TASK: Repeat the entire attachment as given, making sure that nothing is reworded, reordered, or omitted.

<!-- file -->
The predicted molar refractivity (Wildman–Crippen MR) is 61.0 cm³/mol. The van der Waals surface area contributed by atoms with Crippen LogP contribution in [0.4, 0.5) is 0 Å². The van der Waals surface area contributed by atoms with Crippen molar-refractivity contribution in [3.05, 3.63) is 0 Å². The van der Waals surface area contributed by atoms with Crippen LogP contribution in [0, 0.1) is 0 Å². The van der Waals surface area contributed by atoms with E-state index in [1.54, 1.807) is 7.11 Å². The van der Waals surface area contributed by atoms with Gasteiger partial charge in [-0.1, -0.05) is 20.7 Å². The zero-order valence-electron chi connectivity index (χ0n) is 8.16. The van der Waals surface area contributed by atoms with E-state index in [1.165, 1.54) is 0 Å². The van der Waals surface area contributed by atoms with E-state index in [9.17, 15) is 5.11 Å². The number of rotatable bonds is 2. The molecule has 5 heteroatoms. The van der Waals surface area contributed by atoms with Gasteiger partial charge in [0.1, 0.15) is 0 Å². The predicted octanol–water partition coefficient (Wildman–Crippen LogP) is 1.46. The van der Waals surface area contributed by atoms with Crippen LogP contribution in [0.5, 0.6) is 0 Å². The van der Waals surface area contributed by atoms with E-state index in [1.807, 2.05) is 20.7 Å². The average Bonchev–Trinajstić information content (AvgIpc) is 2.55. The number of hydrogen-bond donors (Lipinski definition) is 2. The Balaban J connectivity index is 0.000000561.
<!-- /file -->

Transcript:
The predicted molar refractivity (Wildman–Crippen MR) is 61.0 cm³/mol. The van der Waals surface area contributed by atoms with Crippen LogP contribution in [0.4, 0.5) is 0 Å². The van der Waals surface area contributed by atoms with Crippen molar-refractivity contribution in [3.05, 3.63) is 0 Å². The van der Waals surface area contributed by atoms with Crippen LogP contribution in [0, 0.1) is 0 Å². The van der Waals surface area contributed by atoms with E-state index in [1.54, 1.807) is 7.11 Å². The van der Waals surface area contributed by atoms with Gasteiger partial charge in [-0.1, -0.05) is 20.7 Å². The zero-order valence-electron chi connectivity index (χ0n) is 8.16. The van der Waals surface area contributed by atoms with E-state index in [1.165, 1.54) is 0 Å². The van der Waals surface area contributed by atoms with E-state index in [9.17, 15) is 5.11 Å². The number of rotatable bonds is 2. The molecule has 5 heteroatoms. The van der Waals surface area contributed by atoms with Gasteiger partial charge in [0.1, 0.15) is 0 Å². The predicted octanol–water partition coefficient (Wildman–Crippen LogP) is 1.46. The van der Waals surface area contributed by atoms with Crippen LogP contribution in [0.5, 0.6) is 0 Å². The van der Waals surface area contributed by atoms with E-state index in [1.807, 2.05) is 20.7 Å². The average Bonchev–Trinajstić information content (AvgIpc) is 2.55. The number of hydrogen-bond donors (Lipinski definition) is 2. The Balaban J connectivity index is 0.000000561.